The ship was on 10-day Panama Canal cruise roundtrip from homeport Fort Lauderdale (Port Everglades, Florida) visiting Jamaica (Falmouth), Colombia (Cartagena), Panama (Colon), Costa Rica (Puerto Limon) and Grand Cayman Island.
|03 January 2019||Boat Rescue|
On January 3, 2019, while en-route from Jamaica to Colombia, the liner rescued 6 people on a disabled for 2 weeks supply vessel. The ship was notified that Water Spirit (1980-built offshore tug/supply ship) is listed and with six crew (Venezuelans). The cruise ship dispatched a rescue boat to the vessel. The 6 crew were transported back to the liner, examined at ship’s infirmary, provided with food and accommodations and disembarked in Cartagena.
The incident occurred during 10-day "Panama Canal with Costa Rica and Caribbean" cruise (itinerary Dec 30 - Jan 9) roundtrip from homeport Port Everglades (Fort Lauderdale) to Ocho Rios (Jamaica), Cartagena (Colombia), Panama Canal (scenic cruising), Colon (Panama), Puerto Limon (Costa Rica) and Grand Cayman Island.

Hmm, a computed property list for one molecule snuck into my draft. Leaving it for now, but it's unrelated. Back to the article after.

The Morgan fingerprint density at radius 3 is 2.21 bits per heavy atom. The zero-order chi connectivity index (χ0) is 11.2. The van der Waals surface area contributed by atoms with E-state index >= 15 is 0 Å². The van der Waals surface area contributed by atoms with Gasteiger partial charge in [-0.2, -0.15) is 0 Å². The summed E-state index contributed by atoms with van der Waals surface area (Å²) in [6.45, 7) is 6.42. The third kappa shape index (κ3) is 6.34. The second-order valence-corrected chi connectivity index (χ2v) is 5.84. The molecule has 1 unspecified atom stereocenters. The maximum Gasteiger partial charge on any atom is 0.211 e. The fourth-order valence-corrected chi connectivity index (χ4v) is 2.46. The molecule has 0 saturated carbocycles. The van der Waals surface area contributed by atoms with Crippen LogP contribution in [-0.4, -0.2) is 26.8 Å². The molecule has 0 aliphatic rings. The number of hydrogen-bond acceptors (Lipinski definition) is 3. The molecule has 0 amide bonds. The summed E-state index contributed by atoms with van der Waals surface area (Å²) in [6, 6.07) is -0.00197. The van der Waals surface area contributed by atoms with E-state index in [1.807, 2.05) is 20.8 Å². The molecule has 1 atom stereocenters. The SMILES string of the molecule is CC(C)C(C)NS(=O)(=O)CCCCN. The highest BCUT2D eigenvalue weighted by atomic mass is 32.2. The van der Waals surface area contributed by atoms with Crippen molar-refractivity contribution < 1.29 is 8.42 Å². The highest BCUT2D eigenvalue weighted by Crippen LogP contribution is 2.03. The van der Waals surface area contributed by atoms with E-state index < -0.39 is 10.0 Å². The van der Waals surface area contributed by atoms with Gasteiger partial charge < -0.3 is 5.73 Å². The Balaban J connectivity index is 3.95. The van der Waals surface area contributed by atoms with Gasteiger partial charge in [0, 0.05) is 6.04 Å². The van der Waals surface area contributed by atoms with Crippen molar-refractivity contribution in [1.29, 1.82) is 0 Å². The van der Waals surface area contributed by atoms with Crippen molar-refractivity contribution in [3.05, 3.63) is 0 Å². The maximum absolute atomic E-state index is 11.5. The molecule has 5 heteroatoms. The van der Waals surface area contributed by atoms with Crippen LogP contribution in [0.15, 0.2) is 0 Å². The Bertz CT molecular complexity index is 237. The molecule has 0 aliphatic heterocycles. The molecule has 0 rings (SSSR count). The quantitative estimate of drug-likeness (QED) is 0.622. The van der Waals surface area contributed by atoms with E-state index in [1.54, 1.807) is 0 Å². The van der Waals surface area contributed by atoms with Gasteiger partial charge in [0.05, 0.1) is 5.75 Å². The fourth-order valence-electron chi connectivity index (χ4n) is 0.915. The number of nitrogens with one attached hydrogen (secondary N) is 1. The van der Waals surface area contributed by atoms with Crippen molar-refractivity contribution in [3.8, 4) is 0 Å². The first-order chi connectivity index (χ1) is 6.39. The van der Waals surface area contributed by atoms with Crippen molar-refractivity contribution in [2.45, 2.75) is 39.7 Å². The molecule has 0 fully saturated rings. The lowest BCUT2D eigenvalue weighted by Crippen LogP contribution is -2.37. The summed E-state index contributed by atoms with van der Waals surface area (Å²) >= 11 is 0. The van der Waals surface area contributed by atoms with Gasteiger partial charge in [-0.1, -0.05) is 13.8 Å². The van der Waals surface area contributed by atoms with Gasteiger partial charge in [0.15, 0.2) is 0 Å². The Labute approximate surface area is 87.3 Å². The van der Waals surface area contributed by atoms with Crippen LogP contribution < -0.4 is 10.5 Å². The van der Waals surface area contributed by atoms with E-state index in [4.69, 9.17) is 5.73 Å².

|January 2018||Cruise Illness / Virus Outbreaks|
In January 2018, CDC reported on itinerary Jan 9 to 24, a Norovirus outbreak (gastrointestinal illness) infected 71 passengers (out of 2181, or 3,3%) and 7 crew (out of 898, or 0,8%). All sick suffered from Noro virus symptoms (stomach cramps, vomiting, predominantly diarrhoea) and were quarantined to their cabins.
The ship was on 15-day Panama Canal cruise from Los Angeles CA to Fort Lauderdale FL, visiting ports in Mexico, Nicaragua, Costa Rica, Colombia, Aruba.
|15 May 2017||Fire Accident|
On May 15, 2017, the vessel suffered a fire accident while operating in Glacier Bay Alaska. The incident occurred during a 7-night cruise from Vancouver BC Canada to Whittier AK (itinerary May 10-17) with call ports Ketchikan, Juneau, Skagway, Glacier Bay.
At ~7:30 am, a PA announcement was made by the Captain about an engine room fire. About 5 min later was sounded the cruise ship’s emergency alarm. The crew was called to the emergency stations. About 30 min later the crew was released. No injuries were reported. While in Glacier Bay National Park waters, the ship was boarded for inspection by USCG personnel. The inspection took ~1,5 hours. The fire was caused by a leaking oil pipe in the engine room.